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An encouraging account of the potential of foreign aid to reduce poverty and a challenge to all aid organizations to think harder about how they spend their money. With more than a billion people now living on less than a dollar a day, and with eight million dying each year because they are simply too poor to live, most would agree that the problem of global poverty is our greatest moral challenge. The large and pressing practical question is how best to address that challenge. Although millions of dollars flow to poor countries, the results are often disappointing. In Making Aid Work, Abhijit Banerjee—an "aid optimist"—argues that aid has much to contribute, but the lack of analysis about which programs really work causes considerable waste and inefficiency, which in turn fuels unwarranted pessimism about the role of aid in fostering economic development. Banerjee challenges aid donors to do better. Building on the model used to evaluate new drugs before they come on the market, he argues that donors should assess programs with field experiments using randomized trials. In fact, he writes, given the number of such experiments already undertaken, current levels of development assistance could focus entirely on programs with proven records of success in experimental conditions. Responding to his challenge, leaders in the field—including Nicholas Stern, Raymond Offenheiser, Alice Amsden, Ruth Levine, Angus Deaton, and others—question whether randomized trials are the most appropriate way to evaluate success for all programs. They raise broader questions as well, about the importance of aid for economic development and about the kinds of interventions (micro or macro, political or economic) that will lead to real improvements in the lives of poor people around the world. With one in every six people now living in extreme poverty, getting it right is crucial.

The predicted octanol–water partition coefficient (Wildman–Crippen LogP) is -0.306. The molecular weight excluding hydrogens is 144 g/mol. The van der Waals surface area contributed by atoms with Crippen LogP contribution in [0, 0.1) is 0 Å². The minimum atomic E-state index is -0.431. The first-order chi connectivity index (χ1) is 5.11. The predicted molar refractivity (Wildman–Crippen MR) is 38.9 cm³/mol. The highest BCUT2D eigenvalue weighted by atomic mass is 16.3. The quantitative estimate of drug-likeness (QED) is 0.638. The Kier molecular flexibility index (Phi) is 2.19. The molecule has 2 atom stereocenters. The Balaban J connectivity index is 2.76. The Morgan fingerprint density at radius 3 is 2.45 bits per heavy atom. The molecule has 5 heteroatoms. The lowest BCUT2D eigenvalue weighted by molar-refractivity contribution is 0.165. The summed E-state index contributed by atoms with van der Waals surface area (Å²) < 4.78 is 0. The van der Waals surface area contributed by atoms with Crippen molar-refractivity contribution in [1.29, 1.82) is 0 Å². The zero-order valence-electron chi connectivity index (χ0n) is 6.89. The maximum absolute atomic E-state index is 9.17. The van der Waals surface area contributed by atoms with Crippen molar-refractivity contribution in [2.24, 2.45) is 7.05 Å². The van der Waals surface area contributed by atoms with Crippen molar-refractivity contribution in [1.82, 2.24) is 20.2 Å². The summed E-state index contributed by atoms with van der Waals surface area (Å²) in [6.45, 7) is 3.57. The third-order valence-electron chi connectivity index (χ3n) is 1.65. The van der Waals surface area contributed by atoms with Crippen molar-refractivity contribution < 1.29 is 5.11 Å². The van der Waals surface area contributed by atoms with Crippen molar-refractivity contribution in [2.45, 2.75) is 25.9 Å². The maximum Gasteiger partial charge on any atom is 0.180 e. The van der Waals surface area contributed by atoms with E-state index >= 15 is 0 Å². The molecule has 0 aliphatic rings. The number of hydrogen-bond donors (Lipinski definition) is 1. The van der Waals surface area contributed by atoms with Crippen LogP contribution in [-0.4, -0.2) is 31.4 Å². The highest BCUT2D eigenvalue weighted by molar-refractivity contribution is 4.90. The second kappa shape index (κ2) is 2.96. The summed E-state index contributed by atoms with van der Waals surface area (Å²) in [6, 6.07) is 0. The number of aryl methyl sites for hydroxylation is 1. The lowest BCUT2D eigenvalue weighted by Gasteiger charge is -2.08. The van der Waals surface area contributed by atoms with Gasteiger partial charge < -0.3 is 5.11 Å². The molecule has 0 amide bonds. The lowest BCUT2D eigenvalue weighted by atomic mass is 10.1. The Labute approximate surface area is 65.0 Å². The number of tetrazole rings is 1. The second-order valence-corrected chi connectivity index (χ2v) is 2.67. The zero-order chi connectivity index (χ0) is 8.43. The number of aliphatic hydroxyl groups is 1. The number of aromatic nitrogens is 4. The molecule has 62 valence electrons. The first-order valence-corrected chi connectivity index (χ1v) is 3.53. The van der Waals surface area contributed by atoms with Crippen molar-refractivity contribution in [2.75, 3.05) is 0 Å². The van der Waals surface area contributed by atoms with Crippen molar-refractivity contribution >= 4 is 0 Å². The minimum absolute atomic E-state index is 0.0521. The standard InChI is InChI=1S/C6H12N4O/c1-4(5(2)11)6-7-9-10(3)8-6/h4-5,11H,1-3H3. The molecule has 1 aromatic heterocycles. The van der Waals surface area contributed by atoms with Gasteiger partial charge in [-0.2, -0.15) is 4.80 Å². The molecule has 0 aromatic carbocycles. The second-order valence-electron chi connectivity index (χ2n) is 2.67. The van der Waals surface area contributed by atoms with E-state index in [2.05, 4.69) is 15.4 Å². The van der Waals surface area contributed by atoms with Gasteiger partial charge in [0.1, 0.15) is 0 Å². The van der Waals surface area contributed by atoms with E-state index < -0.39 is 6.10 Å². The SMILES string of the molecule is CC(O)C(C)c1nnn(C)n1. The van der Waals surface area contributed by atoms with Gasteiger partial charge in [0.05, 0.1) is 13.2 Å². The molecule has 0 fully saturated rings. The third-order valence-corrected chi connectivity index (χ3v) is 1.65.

The Bottom Billion

The Bottom Billion
Author : Paul Collier
Publisher : Oxford University Press
Release Date : 2007-05-25
Category : Business & Economics
Total pages :224
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In the universally acclaimed and award-winning The Bottom Billion, Paul Collier reveals that fifty failed states--home to the poorest one billion people on Earth--pose the central challenge of the developing world in the twenty-first century. The book shines much-needed light on this group of small nations, largely unnoticed by the industrialized West, that are dropping further and further behind the majority of the world's people, often falling into an absolute decline in living standards. A struggle rages within each of these nations between reformers and corrupt leaders--and the corrupt are winning. Collier analyzes the causes of failure, pointing to a set of traps that ensnare these countries, including civil war, a dependence on the extraction and export of natural resources, and bad governance. Standard solutions do not work, he writes; aid is often ineffective, and globalization can actually make matters worse, driving development to more stable nations. What the bottom billion need, Collier argues, is a bold new plan supported by the Group of Eight industrialized nations. If failed states are ever to be helped, the G8 will have to adopt preferential trade policies, new laws against corruption, new international charters, and even conduct carefully calibrated military interventions. Collier has spent a lifetime working to end global poverty. In The Bottom Billion, he offers real hope for solving one of the great humanitarian crises facing the world today. "Set to become a classic. Crammed with statistical nuggets and common sense, his book should be compulsory reading." --The Economist "If Sachs seems too saintly and Easterly too cynical, then Collier is the authentic old Africa hand: he knows the terrain and has a keen ear.... If you've ever found yourself on one side or the other of those arguments--and who hasn't?--then you simply must read this book." --Niall Ferguson, The New York Times Book Review "Rich in both analysis and recommendations.... Read this book. You will learn much you do not know. It will also change the way you look at the tragedy of persistent poverty in a world of plenty." --Financial Times

The Economics of Poverty Traps

The Economics of Poverty Traps
Author : Christopher B. Barrett,Michael Carter,Jean-Paul Chavas,Michael R. Carter
Publisher : University of Chicago Press
Release Date : 2019-01-11
Category : Business & Economics
Total pages :464